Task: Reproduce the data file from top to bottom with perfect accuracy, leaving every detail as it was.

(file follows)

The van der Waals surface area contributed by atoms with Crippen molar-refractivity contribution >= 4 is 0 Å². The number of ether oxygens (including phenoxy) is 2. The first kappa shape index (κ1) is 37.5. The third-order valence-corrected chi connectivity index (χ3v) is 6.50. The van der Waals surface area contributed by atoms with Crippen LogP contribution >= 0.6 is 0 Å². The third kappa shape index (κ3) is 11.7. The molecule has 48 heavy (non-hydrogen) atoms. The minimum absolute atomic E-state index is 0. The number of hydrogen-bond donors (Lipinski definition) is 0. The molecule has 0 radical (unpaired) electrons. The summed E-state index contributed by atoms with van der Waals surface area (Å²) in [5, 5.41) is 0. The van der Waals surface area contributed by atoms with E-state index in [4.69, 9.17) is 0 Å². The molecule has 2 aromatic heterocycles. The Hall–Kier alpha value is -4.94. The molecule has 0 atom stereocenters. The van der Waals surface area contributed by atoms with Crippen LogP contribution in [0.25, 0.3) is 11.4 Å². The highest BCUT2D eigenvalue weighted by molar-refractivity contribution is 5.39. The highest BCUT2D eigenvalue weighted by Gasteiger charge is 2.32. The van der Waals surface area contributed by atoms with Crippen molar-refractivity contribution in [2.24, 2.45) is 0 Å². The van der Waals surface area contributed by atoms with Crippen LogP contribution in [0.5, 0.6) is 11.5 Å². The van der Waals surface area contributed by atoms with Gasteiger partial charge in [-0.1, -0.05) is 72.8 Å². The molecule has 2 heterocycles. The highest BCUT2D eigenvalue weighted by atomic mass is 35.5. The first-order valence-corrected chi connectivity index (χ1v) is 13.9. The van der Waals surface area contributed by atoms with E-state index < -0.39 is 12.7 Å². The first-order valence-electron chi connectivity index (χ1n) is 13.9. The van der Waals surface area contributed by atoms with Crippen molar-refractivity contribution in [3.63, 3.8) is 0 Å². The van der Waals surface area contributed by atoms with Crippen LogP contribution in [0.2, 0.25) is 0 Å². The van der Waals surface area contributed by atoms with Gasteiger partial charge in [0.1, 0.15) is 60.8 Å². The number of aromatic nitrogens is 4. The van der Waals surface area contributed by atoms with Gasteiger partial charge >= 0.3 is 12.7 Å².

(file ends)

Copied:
The van der Waals surface area contributed by atoms with Crippen molar-refractivity contribution >= 4 is 0 Å². The number of ether oxygens (including phenoxy) is 2. The first kappa shape index (κ1) is 37.5. The third-order valence-corrected chi connectivity index (χ3v) is 6.50. The van der Waals surface area contributed by atoms with Crippen LogP contribution >= 0.6 is 0 Å². The third kappa shape index (κ3) is 11.7. The molecule has 48 heavy (non-hydrogen) atoms. The minimum absolute atomic E-state index is 0. The number of hydrogen-bond donors (Lipinski definition) is 0. The molecule has 0 radical (unpaired) electrons. The summed E-state index contributed by atoms with van der Waals surface area (Å²) in [5, 5.41) is 0. The van der Waals surface area contributed by atoms with E-state index in [4.69, 9.17) is 0 Å². The molecule has 2 aromatic heterocycles. The Hall–Kier alpha value is -4.94. The molecule has 0 atom stereocenters. The van der Waals surface area contributed by atoms with Crippen LogP contribution in [0.25, 0.3) is 11.4 Å². The highest BCUT2D eigenvalue weighted by molar-refractivity contribution is 5.39. The highest BCUT2D eigenvalue weighted by Gasteiger charge is 2.32. The van der Waals surface area contributed by atoms with Crippen molar-refractivity contribution in [2.24, 2.45) is 0 Å². The van der Waals surface area contributed by atoms with Crippen LogP contribution in [0.5, 0.6) is 11.5 Å². The van der Waals surface area contributed by atoms with Gasteiger partial charge in [-0.1, -0.05) is 72.8 Å². The molecule has 2 heterocycles. The highest BCUT2D eigenvalue weighted by atomic mass is 35.5. The first-order valence-corrected chi connectivity index (χ1v) is 13.9. The van der Waals surface area contributed by atoms with E-state index < -0.39 is 12.7 Å². The first-order valence-electron chi connectivity index (χ1n) is 13.9. The van der Waals surface area contributed by atoms with Crippen molar-refractivity contribution in [3.63, 3.8) is 0 Å². The van der Waals surface area contributed by atoms with Crippen LogP contribution in [0.2, 0.25) is 0 Å². The van der Waals surface area contributed by atoms with Gasteiger partial charge in [0.1, 0.15) is 60.8 Å². The number of aromatic nitrogens is 4. The van der Waals surface area contributed by atoms with Gasteiger partial charge >= 0.3 is 12.7 Å².